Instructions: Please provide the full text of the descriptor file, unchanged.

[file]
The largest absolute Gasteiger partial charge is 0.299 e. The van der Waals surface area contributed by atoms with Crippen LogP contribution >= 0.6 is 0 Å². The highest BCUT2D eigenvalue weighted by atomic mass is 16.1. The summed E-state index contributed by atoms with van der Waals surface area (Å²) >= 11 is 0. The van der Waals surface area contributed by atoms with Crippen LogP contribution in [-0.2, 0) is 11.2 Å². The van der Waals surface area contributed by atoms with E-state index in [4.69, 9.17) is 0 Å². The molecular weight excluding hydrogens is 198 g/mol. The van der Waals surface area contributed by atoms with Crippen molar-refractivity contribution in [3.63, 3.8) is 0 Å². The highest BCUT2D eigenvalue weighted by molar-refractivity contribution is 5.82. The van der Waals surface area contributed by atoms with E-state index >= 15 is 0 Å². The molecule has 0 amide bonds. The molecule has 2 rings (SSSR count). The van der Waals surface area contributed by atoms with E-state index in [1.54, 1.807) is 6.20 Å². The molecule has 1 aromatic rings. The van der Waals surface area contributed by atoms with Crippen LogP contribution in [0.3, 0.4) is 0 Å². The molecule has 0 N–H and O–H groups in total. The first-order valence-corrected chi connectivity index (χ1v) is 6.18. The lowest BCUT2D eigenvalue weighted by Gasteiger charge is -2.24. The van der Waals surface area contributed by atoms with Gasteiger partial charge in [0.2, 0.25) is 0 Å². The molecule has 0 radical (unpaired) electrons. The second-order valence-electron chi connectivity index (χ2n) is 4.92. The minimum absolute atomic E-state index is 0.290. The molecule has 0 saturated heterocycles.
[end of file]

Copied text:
The largest absolute Gasteiger partial charge is 0.299 e. The van der Waals surface area contributed by atoms with Crippen LogP contribution >= 0.6 is 0 Å². The highest BCUT2D eigenvalue weighted by atomic mass is 16.1. The summed E-state index contributed by atoms with van der Waals surface area (Å²) >= 11 is 0. The van der Waals surface area contributed by atoms with Crippen LogP contribution in [-0.2, 0) is 11.2 Å². The van der Waals surface area contributed by atoms with E-state index in [4.69, 9.17) is 0 Å². The molecular weight excluding hydrogens is 198 g/mol. The van der Waals surface area contributed by atoms with Crippen molar-refractivity contribution in [3.63, 3.8) is 0 Å². The highest BCUT2D eigenvalue weighted by molar-refractivity contribution is 5.82. The van der Waals surface area contributed by atoms with E-state index >= 15 is 0 Å². The molecule has 0 amide bonds. The molecule has 2 rings (SSSR count). The van der Waals surface area contributed by atoms with E-state index in [1.54, 1.807) is 6.20 Å². The molecule has 1 aromatic rings. The van der Waals surface area contributed by atoms with Crippen LogP contribution in [0.3, 0.4) is 0 Å². The molecule has 0 N–H and O–H groups in total. The first-order valence-corrected chi connectivity index (χ1v) is 6.18. The lowest BCUT2D eigenvalue weighted by Gasteiger charge is -2.24. The van der Waals surface area contributed by atoms with Gasteiger partial charge in [0.2, 0.25) is 0 Å². The molecule has 0 radical (unpaired) electrons. The second-order valence-electron chi connectivity index (χ2n) is 4.92. The minimum absolute atomic E-state index is 0.290. The molecule has 0 saturated heterocycles.